Abstract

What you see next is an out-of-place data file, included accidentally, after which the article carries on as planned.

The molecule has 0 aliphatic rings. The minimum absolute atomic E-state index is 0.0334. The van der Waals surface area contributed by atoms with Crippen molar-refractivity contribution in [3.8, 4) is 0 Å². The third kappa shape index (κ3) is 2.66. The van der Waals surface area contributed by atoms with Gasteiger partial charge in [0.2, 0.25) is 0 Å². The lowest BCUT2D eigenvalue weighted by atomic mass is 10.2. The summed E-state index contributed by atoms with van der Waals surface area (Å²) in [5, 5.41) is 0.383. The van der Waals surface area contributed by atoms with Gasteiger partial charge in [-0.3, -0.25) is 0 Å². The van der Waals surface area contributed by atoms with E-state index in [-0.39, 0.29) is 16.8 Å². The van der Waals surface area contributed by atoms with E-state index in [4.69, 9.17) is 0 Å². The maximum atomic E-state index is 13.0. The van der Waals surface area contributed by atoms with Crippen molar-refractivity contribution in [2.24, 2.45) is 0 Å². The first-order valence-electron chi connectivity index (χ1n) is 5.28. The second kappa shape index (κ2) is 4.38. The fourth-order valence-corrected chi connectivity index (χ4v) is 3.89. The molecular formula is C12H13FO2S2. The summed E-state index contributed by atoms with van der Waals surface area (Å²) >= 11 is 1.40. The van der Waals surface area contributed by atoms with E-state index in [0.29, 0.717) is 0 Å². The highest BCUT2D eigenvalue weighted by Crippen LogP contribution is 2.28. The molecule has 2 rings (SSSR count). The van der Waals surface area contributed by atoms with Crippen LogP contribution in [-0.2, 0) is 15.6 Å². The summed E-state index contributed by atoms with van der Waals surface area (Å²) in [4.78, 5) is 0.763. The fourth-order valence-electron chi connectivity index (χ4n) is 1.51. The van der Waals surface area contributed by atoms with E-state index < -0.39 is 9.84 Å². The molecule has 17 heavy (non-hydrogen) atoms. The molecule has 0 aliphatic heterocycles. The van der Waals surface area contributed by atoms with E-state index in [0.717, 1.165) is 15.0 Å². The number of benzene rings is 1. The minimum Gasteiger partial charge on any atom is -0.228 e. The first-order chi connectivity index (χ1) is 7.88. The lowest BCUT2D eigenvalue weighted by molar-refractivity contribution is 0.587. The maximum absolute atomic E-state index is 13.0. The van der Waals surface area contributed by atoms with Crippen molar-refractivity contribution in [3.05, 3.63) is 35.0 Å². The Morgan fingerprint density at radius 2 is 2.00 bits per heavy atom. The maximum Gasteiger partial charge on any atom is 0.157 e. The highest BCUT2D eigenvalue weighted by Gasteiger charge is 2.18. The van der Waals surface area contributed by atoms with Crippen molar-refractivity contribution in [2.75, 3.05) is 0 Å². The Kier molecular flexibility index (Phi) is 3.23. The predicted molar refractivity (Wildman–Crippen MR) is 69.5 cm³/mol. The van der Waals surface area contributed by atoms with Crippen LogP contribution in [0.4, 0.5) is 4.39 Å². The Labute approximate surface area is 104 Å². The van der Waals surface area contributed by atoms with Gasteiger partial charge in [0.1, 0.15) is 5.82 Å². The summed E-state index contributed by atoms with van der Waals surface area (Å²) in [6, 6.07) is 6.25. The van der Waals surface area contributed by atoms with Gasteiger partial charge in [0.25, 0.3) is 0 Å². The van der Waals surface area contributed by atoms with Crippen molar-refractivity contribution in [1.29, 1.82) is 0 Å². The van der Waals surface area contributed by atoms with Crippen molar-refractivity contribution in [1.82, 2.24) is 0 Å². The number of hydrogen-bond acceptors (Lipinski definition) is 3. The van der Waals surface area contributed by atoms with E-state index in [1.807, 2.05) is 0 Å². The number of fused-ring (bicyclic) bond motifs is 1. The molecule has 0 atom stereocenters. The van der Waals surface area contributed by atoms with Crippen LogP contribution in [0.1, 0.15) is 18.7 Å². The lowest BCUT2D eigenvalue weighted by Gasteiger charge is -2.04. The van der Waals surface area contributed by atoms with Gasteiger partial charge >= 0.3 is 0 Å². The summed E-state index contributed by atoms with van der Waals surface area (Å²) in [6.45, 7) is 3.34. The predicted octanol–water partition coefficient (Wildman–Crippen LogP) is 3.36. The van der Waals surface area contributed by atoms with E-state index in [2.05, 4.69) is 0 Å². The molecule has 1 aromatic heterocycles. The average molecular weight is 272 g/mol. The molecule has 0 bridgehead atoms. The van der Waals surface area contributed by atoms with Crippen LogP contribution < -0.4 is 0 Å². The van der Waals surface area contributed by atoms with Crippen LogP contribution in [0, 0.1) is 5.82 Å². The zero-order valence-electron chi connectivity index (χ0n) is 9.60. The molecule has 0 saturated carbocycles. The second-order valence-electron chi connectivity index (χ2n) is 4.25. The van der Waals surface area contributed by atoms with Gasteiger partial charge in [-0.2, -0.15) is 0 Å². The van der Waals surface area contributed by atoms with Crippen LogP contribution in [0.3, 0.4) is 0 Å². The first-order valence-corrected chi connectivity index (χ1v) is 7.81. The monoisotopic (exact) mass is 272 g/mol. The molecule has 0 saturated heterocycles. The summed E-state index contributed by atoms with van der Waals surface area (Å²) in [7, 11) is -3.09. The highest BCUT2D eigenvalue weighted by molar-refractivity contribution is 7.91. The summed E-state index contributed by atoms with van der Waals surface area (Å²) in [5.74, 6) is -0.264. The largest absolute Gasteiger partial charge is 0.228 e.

Zircon grains from the Kiruna iron oxide–apatite (IOA) ore bodies in northern Sweden are distinct in their hafnium and oxygen isotopic ratios compared to zircon grains from adjacent metavolcanic host rocks and related intrusions. Here, we combine these two isotopic systems on previously dated zircon grains to improve our understanding of these ore deposits with a long-debated origin. Contrasting theories for the formation of the Kiruna iron ores suggest either (1) emplacement through immiscible silicate–iron oxide melts or (2) transportation and deposition of iron by hydrothermal fluids. Zircon from the metavolcanic host rocks and intrusions have oxygen isotopic ratios (δ18O ∼3‰) that lie below typical magmatic compositions, which is evidence that roof rocks altered by meteoric water were digested into the magma. In contrast, the ores show an influence of a fluid that is higher in δ18O (∼7‰). Based on these findings, we propose the involvement of episodic magmatic-hydrothermal fluids in the ore genesis of the Kiruna iron ore deposits: (1) the first episode related to a deep-seated magmatism and to regional-scale metasomatic alteration, and (2) a later fluid event related to shallow intrusions and responsible for the ore formation. Distinct differences in the Hf isotopic ratios for host rocks and intrusions (εHfi = −6 to −10, Archean crust) and ore (εHfi = −5 to +3, depleted mantle) further allow us to screen possible fluid sources for their involvement in the ore process.

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